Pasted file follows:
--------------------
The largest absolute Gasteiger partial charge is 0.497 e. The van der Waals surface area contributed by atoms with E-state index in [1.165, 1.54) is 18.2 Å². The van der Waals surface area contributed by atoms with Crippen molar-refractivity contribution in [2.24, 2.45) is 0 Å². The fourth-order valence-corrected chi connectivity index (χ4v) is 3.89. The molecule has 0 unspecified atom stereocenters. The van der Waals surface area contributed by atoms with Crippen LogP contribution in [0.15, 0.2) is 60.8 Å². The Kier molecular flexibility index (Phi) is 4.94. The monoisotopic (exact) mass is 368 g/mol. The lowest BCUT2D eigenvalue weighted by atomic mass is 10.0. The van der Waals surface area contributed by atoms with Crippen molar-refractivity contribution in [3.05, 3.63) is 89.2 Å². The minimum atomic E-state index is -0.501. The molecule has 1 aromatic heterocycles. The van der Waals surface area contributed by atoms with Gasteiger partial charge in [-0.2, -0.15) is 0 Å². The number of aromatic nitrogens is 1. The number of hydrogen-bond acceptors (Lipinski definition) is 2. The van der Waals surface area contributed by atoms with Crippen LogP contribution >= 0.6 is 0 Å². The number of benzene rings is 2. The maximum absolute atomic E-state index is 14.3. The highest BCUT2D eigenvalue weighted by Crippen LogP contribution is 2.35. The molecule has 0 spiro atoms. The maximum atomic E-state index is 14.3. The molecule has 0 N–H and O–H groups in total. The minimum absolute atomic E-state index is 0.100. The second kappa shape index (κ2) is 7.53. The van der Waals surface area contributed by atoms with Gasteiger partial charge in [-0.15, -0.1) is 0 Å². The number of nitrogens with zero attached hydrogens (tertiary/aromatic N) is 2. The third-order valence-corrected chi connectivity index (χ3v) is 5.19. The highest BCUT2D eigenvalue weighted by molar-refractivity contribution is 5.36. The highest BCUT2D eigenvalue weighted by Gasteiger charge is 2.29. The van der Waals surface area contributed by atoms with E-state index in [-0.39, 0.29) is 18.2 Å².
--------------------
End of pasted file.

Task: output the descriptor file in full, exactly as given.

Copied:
The largest absolute Gasteiger partial charge is 0.497 e. The van der Waals surface area contributed by atoms with E-state index in [1.165, 1.54) is 18.2 Å². The van der Waals surface area contributed by atoms with Crippen molar-refractivity contribution in [2.24, 2.45) is 0 Å². The fourth-order valence-corrected chi connectivity index (χ4v) is 3.89. The molecule has 0 unspecified atom stereocenters. The van der Waals surface area contributed by atoms with Crippen LogP contribution in [0.15, 0.2) is 60.8 Å². The Kier molecular flexibility index (Phi) is 4.94. The monoisotopic (exact) mass is 368 g/mol. The lowest BCUT2D eigenvalue weighted by atomic mass is 10.0. The van der Waals surface area contributed by atoms with Crippen molar-refractivity contribution in [3.05, 3.63) is 89.2 Å². The minimum atomic E-state index is -0.501. The molecule has 1 aromatic heterocycles. The van der Waals surface area contributed by atoms with Gasteiger partial charge in [-0.2, -0.15) is 0 Å². The number of aromatic nitrogens is 1. The number of hydrogen-bond acceptors (Lipinski definition) is 2. The van der Waals surface area contributed by atoms with Crippen LogP contribution >= 0.6 is 0 Å². The number of benzene rings is 2. The maximum absolute atomic E-state index is 14.3. The highest BCUT2D eigenvalue weighted by Crippen LogP contribution is 2.35. The molecule has 0 spiro atoms. The maximum atomic E-state index is 14.3. The molecule has 0 N–H and O–H groups in total. The minimum absolute atomic E-state index is 0.100. The second kappa shape index (κ2) is 7.53. The van der Waals surface area contributed by atoms with Gasteiger partial charge in [-0.15, -0.1) is 0 Å². The number of nitrogens with zero attached hydrogens (tertiary/aromatic N) is 2. The third-order valence-corrected chi connectivity index (χ3v) is 5.19. The highest BCUT2D eigenvalue weighted by molar-refractivity contribution is 5.36. The highest BCUT2D eigenvalue weighted by Gasteiger charge is 2.29. The van der Waals surface area contributed by atoms with E-state index in [-0.39, 0.29) is 18.2 Å².